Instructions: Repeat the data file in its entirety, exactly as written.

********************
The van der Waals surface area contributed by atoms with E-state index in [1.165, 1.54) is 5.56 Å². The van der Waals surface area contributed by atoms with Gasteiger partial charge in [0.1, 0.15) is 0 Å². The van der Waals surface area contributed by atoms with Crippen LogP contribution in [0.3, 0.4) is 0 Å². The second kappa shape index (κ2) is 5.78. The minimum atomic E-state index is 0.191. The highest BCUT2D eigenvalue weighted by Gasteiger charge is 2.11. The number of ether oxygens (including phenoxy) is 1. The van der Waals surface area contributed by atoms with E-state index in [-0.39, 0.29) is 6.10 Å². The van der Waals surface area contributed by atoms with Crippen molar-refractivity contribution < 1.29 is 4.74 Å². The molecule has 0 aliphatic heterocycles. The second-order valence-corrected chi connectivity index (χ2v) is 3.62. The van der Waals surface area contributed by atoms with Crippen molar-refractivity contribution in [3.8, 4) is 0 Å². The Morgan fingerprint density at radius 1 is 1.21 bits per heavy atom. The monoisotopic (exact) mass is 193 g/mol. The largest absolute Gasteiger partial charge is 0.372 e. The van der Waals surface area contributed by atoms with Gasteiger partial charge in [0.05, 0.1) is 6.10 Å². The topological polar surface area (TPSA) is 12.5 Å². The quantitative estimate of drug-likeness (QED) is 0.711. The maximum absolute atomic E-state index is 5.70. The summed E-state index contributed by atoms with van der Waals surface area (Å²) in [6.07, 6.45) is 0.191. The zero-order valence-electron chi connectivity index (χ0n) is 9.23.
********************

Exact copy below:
The van der Waals surface area contributed by atoms with E-state index in [1.165, 1.54) is 5.56 Å². The van der Waals surface area contributed by atoms with Gasteiger partial charge in [0.1, 0.15) is 0 Å². The van der Waals surface area contributed by atoms with Crippen LogP contribution in [0.3, 0.4) is 0 Å². The second kappa shape index (κ2) is 5.78. The minimum atomic E-state index is 0.191. The highest BCUT2D eigenvalue weighted by Gasteiger charge is 2.11. The number of ether oxygens (including phenoxy) is 1. The van der Waals surface area contributed by atoms with E-state index in [-0.39, 0.29) is 6.10 Å². The van der Waals surface area contributed by atoms with Crippen molar-refractivity contribution < 1.29 is 4.74 Å². The molecule has 0 aliphatic heterocycles. The second-order valence-corrected chi connectivity index (χ2v) is 3.62. The van der Waals surface area contributed by atoms with Crippen molar-refractivity contribution in [3.8, 4) is 0 Å². The Morgan fingerprint density at radius 1 is 1.21 bits per heavy atom. The monoisotopic (exact) mass is 193 g/mol. The largest absolute Gasteiger partial charge is 0.372 e. The van der Waals surface area contributed by atoms with Gasteiger partial charge in [0.05, 0.1) is 6.10 Å². The topological polar surface area (TPSA) is 12.5 Å². The quantitative estimate of drug-likeness (QED) is 0.711. The maximum absolute atomic E-state index is 5.70. The summed E-state index contributed by atoms with van der Waals surface area (Å²) in [6.07, 6.45) is 0.191. The zero-order valence-electron chi connectivity index (χ0n) is 9.23.